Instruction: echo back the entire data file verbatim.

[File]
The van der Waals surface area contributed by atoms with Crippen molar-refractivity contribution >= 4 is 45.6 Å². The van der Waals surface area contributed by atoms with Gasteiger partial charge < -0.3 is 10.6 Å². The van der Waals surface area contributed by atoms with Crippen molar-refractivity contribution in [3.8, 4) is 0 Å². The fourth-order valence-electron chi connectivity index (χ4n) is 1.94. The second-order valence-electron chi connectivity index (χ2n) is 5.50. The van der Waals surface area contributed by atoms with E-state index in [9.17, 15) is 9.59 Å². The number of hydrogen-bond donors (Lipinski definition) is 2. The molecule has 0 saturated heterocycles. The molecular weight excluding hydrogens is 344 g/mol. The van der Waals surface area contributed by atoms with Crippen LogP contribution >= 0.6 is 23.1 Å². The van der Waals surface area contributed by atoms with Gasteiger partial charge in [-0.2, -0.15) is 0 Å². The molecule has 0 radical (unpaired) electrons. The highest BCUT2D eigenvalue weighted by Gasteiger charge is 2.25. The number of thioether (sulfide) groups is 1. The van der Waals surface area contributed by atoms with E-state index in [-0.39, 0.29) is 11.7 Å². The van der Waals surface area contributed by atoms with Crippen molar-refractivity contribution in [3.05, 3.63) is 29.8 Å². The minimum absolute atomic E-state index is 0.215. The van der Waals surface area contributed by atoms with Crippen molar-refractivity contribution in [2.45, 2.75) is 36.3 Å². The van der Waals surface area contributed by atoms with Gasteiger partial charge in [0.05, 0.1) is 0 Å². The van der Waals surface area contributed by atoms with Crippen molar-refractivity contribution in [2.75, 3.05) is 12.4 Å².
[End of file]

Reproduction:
The van der Waals surface area contributed by atoms with Crippen molar-refractivity contribution >= 4 is 45.6 Å². The van der Waals surface area contributed by atoms with Gasteiger partial charge < -0.3 is 10.6 Å². The van der Waals surface area contributed by atoms with Crippen molar-refractivity contribution in [3.8, 4) is 0 Å². The fourth-order valence-electron chi connectivity index (χ4n) is 1.94. The second-order valence-electron chi connectivity index (χ2n) is 5.50. The van der Waals surface area contributed by atoms with E-state index in [9.17, 15) is 9.59 Å². The number of hydrogen-bond donors (Lipinski definition) is 2. The molecule has 0 saturated heterocycles. The molecular weight excluding hydrogens is 344 g/mol. The van der Waals surface area contributed by atoms with Crippen LogP contribution >= 0.6 is 23.1 Å². The van der Waals surface area contributed by atoms with Gasteiger partial charge in [-0.2, -0.15) is 0 Å². The molecule has 0 radical (unpaired) electrons. The highest BCUT2D eigenvalue weighted by Gasteiger charge is 2.25. The number of thioether (sulfide) groups is 1. The van der Waals surface area contributed by atoms with E-state index in [-0.39, 0.29) is 11.7 Å². The van der Waals surface area contributed by atoms with Crippen molar-refractivity contribution in [3.05, 3.63) is 29.8 Å². The minimum absolute atomic E-state index is 0.215. The van der Waals surface area contributed by atoms with Crippen molar-refractivity contribution in [2.45, 2.75) is 36.3 Å². The van der Waals surface area contributed by atoms with Gasteiger partial charge in [0.05, 0.1) is 0 Å². The van der Waals surface area contributed by atoms with Crippen molar-refractivity contribution in [2.75, 3.05) is 12.4 Å².